5 Things You Should Know About Your Eyes If You’re Over 45

Peter Michalos, MD FAAO Board Certified Ophthalmologist, Clinical Associate Professor Columbia University Vagelos College of Physicians and Surgeons 

  1. Avoid UV ASAP

We now know that the effects of ultraviolet light rays from the sun are cumulative over a lifetime. UV radiation is a mutagen (meaning it damages DNA) that accelerates aging and decreases longevity. During the peak hours of 12pm-3pm, the sun is the most toxic to the eyes and surrounding skin. UV radiation is associated with corneal damage, cataracts, macular degeneration, dry eye, wrinkles, skin furrows, loss of elasticity and eyelid cancers. Using a wide hat with a brim and wrap-around polarized sunglasses (prescription glasses, if needed) will help avoid and reduce the UV damage from sustained sun exposure.

  1. Keep an eye on your eyelids

Our eyelid skin is the thinnest in the entire human body and is more susceptible to basal cell, squamous cell and melanoma skin cancer. Pinguecula and pterygium are fleshy, elastic-like, callus-like growths on the surface of the eye associated with long-term UV sunlight damage. In the USA, we see more cataracts and cancers on the left eyelid and left side of the face because we drive on the left side. For those who live in places like New Zealand, it happens more on the right.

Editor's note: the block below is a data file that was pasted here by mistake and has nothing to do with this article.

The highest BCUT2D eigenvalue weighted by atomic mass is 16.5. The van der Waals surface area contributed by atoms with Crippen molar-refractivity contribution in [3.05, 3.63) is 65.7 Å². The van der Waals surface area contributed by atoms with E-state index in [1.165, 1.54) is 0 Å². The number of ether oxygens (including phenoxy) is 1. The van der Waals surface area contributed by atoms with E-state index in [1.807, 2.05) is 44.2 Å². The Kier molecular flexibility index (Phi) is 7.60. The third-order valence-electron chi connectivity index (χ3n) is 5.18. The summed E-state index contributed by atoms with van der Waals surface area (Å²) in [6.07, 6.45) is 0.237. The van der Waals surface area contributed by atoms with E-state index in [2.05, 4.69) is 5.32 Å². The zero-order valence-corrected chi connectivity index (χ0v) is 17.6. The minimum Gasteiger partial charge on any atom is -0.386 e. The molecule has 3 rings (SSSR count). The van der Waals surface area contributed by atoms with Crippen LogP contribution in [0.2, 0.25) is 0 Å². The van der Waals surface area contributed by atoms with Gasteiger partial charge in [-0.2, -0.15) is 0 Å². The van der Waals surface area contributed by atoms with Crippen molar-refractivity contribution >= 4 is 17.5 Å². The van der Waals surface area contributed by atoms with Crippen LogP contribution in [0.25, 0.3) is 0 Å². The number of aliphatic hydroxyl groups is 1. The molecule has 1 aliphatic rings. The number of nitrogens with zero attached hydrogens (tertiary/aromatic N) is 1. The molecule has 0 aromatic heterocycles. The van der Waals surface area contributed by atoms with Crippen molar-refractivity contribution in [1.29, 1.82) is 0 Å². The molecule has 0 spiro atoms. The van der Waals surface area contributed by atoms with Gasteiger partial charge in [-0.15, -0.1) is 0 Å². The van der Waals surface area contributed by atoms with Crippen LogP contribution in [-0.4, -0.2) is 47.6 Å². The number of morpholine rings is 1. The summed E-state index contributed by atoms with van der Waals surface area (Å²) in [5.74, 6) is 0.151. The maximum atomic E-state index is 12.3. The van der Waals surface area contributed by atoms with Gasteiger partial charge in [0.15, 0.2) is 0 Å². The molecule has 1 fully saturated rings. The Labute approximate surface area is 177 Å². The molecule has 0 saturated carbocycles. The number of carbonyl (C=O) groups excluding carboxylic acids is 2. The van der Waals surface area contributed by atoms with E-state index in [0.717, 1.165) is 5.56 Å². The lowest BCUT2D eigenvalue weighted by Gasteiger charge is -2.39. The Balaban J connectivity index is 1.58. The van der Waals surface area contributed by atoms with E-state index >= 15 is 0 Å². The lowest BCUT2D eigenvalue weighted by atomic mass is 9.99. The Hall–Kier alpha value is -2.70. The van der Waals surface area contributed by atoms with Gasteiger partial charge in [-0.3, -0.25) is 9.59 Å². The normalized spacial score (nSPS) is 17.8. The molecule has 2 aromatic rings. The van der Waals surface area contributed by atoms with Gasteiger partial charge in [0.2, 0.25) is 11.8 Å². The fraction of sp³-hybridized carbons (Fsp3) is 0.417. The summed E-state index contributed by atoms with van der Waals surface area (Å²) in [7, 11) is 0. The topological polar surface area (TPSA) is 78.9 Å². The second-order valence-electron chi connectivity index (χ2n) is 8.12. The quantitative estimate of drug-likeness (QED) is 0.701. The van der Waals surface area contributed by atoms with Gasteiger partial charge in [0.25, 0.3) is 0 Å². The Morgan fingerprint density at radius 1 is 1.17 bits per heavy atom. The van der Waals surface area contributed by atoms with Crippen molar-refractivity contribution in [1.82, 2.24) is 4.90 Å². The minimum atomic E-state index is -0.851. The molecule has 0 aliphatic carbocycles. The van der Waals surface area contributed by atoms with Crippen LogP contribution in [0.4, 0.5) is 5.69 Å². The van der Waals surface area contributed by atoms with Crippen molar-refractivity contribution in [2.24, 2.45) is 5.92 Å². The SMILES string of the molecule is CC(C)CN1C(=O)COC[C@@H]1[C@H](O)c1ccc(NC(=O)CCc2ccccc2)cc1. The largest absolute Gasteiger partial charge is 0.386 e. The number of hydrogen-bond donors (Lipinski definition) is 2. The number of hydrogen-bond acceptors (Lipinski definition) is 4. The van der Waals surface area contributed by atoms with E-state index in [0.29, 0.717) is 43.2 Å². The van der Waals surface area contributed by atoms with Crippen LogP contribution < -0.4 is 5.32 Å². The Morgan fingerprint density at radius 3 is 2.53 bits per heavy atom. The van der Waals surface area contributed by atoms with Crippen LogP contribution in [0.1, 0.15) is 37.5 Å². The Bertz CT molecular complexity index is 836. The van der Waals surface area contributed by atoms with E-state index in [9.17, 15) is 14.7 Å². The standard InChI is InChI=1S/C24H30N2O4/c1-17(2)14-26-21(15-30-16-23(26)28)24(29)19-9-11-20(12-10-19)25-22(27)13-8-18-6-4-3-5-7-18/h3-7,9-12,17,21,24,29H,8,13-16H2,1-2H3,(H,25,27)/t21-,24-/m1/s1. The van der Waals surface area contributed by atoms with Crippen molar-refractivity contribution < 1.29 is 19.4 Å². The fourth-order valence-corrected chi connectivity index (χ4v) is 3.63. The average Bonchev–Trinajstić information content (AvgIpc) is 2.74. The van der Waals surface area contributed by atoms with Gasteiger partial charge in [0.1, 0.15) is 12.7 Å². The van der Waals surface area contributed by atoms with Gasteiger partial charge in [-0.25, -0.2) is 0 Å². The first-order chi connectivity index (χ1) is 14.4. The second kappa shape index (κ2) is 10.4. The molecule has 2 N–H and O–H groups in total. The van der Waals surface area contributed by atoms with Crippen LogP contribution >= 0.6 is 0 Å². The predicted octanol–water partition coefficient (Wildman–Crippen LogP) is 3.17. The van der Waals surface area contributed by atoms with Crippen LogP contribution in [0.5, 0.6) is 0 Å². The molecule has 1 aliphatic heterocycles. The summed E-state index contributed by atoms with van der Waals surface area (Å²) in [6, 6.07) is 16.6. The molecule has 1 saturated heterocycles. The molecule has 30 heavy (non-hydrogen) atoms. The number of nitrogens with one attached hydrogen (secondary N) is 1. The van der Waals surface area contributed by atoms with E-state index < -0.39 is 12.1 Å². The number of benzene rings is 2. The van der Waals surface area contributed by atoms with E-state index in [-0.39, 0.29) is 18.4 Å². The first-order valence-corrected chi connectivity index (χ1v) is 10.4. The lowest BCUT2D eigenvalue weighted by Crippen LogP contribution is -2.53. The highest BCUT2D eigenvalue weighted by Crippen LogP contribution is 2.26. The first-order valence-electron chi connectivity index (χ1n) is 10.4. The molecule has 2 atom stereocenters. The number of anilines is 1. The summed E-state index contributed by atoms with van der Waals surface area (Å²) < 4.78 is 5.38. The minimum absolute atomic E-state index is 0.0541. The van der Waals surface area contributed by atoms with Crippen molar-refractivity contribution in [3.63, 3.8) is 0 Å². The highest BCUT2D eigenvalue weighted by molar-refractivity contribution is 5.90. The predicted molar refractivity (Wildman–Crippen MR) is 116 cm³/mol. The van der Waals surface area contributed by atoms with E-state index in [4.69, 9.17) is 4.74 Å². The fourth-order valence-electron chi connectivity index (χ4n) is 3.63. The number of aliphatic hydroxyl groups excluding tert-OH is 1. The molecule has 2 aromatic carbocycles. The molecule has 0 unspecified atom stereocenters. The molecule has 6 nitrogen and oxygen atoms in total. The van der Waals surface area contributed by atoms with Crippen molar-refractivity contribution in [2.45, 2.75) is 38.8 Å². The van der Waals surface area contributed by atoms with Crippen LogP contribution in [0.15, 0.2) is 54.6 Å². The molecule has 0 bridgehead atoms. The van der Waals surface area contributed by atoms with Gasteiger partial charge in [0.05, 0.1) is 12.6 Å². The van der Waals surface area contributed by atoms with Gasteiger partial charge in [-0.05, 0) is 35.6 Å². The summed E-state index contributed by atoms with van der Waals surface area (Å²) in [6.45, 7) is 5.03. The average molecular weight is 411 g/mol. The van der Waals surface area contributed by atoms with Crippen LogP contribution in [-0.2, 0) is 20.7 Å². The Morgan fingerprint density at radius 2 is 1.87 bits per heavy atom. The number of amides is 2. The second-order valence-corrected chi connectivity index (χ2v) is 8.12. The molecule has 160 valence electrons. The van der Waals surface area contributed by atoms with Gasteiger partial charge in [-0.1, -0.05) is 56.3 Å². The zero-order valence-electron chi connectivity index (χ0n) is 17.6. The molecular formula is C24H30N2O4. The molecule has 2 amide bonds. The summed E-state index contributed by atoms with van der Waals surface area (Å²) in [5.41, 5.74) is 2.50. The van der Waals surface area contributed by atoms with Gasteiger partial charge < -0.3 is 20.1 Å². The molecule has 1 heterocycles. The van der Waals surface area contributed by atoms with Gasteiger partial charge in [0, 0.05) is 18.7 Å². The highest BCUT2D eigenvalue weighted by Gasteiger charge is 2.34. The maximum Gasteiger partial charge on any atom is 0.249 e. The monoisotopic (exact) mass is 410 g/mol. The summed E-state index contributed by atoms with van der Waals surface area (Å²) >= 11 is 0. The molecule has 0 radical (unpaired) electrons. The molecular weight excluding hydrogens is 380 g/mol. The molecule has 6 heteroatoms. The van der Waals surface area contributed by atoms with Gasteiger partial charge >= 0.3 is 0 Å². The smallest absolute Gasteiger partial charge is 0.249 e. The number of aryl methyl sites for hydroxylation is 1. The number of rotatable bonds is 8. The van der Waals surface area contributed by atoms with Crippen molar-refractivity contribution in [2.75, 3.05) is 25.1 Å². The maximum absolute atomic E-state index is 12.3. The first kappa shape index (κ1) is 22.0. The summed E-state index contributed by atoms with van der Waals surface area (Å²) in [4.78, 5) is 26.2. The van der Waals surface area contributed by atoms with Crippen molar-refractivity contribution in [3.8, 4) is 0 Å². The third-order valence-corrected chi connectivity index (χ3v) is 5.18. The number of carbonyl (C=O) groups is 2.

1. Know about the snow

Snow blindness is another condition that occurs on sunny days in cold climates where UV light causes a burn of the cornea as it reflects off of snow, ice, sand or water. Teaching children about using hats, sunscreen and sunglasses, as is done in schools in Australia, would help reduce the lifetime cumulative damage of UV light. Avoid the midday sun, especially at high altitudes when reflected off water or snow.

  1. Stop staring

Never stare into the sun. It can cause solar retinopathy, and permanent retinal damage in the back of the eye that results in decreased vision. Avoid tanning beds as they generate sustained UV light damage to the eyes and surrounding skin.

  1. Eat your greens

Lastly, a diet rich in green leafy vegetables filled with zinc and lutein has been clearly associated with healthier retinas and reduced macular degeneration, which affects the central vision. For those who don’t like eating greens, a landmark eye study has shown that vitamins labeled AREDS formula contain zinc and lutein in doses shown to help.

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